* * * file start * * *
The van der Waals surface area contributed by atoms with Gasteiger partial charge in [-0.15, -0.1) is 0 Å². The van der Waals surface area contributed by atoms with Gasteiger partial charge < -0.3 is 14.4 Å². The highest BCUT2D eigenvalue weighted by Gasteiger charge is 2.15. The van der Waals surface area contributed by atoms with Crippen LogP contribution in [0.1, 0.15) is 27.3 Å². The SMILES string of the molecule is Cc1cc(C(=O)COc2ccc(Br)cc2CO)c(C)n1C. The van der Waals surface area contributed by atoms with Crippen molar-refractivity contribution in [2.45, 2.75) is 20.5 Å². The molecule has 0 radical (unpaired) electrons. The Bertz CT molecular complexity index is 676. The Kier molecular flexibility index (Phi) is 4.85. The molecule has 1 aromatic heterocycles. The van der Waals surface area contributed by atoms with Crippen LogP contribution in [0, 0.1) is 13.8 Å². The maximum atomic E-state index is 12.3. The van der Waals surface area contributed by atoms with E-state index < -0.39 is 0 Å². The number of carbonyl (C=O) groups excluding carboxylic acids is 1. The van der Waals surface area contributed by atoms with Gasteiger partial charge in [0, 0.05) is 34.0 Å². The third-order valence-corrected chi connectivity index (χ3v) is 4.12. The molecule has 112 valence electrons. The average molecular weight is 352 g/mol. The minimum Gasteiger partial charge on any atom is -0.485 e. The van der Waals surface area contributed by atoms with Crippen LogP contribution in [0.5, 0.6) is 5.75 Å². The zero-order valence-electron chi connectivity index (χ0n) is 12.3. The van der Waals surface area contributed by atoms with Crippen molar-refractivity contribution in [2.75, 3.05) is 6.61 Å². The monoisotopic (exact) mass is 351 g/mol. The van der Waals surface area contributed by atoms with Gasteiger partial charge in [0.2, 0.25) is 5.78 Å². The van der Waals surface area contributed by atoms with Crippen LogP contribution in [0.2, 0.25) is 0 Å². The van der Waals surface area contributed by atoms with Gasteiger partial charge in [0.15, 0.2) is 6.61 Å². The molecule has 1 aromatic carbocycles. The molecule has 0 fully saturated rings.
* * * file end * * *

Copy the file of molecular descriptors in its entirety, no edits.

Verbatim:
The van der Waals surface area contributed by atoms with Gasteiger partial charge in [-0.15, -0.1) is 0 Å². The van der Waals surface area contributed by atoms with Gasteiger partial charge < -0.3 is 14.4 Å². The highest BCUT2D eigenvalue weighted by Gasteiger charge is 2.15. The van der Waals surface area contributed by atoms with Crippen LogP contribution in [0.1, 0.15) is 27.3 Å². The SMILES string of the molecule is Cc1cc(C(=O)COc2ccc(Br)cc2CO)c(C)n1C. The van der Waals surface area contributed by atoms with Crippen molar-refractivity contribution in [2.45, 2.75) is 20.5 Å². The molecule has 0 radical (unpaired) electrons. The Bertz CT molecular complexity index is 676. The Kier molecular flexibility index (Phi) is 4.85. The molecule has 1 aromatic heterocycles. The van der Waals surface area contributed by atoms with Crippen LogP contribution in [0, 0.1) is 13.8 Å². The maximum atomic E-state index is 12.3. The van der Waals surface area contributed by atoms with E-state index < -0.39 is 0 Å². The number of carbonyl (C=O) groups excluding carboxylic acids is 1. The van der Waals surface area contributed by atoms with Gasteiger partial charge in [0, 0.05) is 34.0 Å². The third-order valence-corrected chi connectivity index (χ3v) is 4.12. The molecule has 112 valence electrons. The average molecular weight is 352 g/mol. The minimum Gasteiger partial charge on any atom is -0.485 e. The van der Waals surface area contributed by atoms with Crippen LogP contribution in [0.5, 0.6) is 5.75 Å². The zero-order valence-electron chi connectivity index (χ0n) is 12.3. The van der Waals surface area contributed by atoms with Crippen molar-refractivity contribution in [2.75, 3.05) is 6.61 Å². The monoisotopic (exact) mass is 351 g/mol. The van der Waals surface area contributed by atoms with Gasteiger partial charge in [0.2, 0.25) is 5.78 Å². The van der Waals surface area contributed by atoms with Crippen LogP contribution in [0.2, 0.25) is 0 Å². The van der Waals surface area contributed by atoms with Gasteiger partial charge in [0.15, 0.2) is 6.61 Å². The molecule has 1 aromatic carbocycles. The molecule has 0 fully saturated rings.